Lamont Peterson will have an uphill battle when he meets with the Nevada commission to apply for a license next month. (Photo by Ned Dishman/Getty Images)
In an interview with Richard Conway of the BBC, Lamont Peterson apologized to Amir Khan for their rematch being canceled, and he and trainer Barry Hunter continue to try and clear the fighter's name as Peterson prepares to go before the Nevada commission next month to apply for a license.
If Peterson is denied in Nevada, which many currently expect to happen, his career will take a really major hit for up to a year. He could reapply later, but even then there would be no guarantee he'd get his license back.
Here's what Peterson had to say toward Amir Khan:
"(Khan) was looking forward to fighting. He had an opportunity to win his titles back. But that's not gonna happen now. So, yeah, I apologize to him, too, for not giving him the opportunity."
Peterson maintains that he made a mistake and tested positive due to a legitimate medical procedure:
"They're saying that it's testosterone. I can honestly say I made a mistake. I can honestly say I think it's wrong for anyone to call me a cheat. If the procedure I had done is what gave me the dirty urine, then what else can I say, other than I made a mistake."
Peterson and Hunter essentially pleaded ignorance, which I don't know will help. "It's not like we look at the PED list and try to figure out what's on there and what's not," said Peterson. Hunter explained that with the Olympic team, where Hunter has served as an adviser and trainer, they're given a pamphlet, but pro boxing doesn't have such measures. "Excuse us for being ignorant, but that's what it is," said Hunter.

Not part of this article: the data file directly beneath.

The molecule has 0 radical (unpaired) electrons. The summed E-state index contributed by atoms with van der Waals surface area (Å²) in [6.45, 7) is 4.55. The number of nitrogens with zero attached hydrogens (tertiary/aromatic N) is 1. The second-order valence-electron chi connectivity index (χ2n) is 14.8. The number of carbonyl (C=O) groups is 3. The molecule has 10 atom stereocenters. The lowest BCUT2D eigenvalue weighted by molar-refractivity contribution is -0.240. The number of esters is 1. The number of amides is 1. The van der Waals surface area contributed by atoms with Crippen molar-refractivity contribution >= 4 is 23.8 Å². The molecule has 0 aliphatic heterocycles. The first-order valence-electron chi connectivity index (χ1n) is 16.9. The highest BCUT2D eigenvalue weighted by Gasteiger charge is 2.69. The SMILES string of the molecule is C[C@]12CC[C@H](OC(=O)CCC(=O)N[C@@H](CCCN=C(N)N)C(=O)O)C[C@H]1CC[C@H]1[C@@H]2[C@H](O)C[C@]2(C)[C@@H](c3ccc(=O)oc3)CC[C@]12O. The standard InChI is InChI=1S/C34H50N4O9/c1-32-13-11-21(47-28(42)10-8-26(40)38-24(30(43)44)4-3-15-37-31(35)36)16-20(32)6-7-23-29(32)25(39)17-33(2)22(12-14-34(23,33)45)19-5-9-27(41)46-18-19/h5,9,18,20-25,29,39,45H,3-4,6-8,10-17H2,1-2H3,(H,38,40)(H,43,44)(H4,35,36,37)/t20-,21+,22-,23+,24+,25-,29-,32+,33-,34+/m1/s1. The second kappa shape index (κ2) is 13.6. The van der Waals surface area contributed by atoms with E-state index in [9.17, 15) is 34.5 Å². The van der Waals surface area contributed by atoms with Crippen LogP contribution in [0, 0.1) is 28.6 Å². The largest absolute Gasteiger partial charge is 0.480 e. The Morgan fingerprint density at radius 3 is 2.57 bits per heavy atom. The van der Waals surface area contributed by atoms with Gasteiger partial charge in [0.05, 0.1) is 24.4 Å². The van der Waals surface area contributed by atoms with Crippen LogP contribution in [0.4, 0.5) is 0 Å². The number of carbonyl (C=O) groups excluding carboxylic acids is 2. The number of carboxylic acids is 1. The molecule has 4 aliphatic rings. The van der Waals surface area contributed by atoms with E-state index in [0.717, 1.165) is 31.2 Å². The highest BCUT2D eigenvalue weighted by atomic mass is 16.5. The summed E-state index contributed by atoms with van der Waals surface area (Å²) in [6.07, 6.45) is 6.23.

It's going to be very tough for Peterson to convincingly explain why he didn't disclose the procedure, and why ignorance is a good enough excuse. I'm not naive, but something about this just doesn't scream out "drug cheat" to me. You can disagree with that, because I know a lot of people do, but I just don't see as of now a guy who deliberately tried to gain an advantage with a performance-enhancing drug.
Alex Ariza said this on WLIE the other day about the testosterone pellets in question:
"I can only speak about the situation as I heard it myself. My understanding is that Peterson has a testosterone deficiency, which is very, very common among men. My understanding is they said his levels were somewhere around that of an 80-year-old man. Doctors sometimes like to prescribe these slow-release pellets that release small amounts of testosterone into the system, and try to get their levels up. It's very, very rare that you can get your levels up to optimal levels using pellets instead of injections, but, you know, unfortunately he didn't disclose it, and it's kind of like spilled milk now. It's hard to go back and try to change things."
Unfortunately for Peterson, that probably sums it up fairly well: Maybe he didn't actually gain any enormous advantage, maybe it was a legitimate medical concern for him, but he had to disclose it. And he didn't. That alone will likely see him denied a license.
Peterson, of course, is hoping they can make a convincing enough case, and became pretty emotional at the end of the BBC interview:
"I know I didn't intend to cheat. I know that overall, as far as something that I asked (for) and wanted, to help clean the sport up, it's going to benefit that more. That's the way I feel. I just truly believe this didn't happen for no reason. I know I wasn't trying to cheat. So...end of the day, it really don't matter."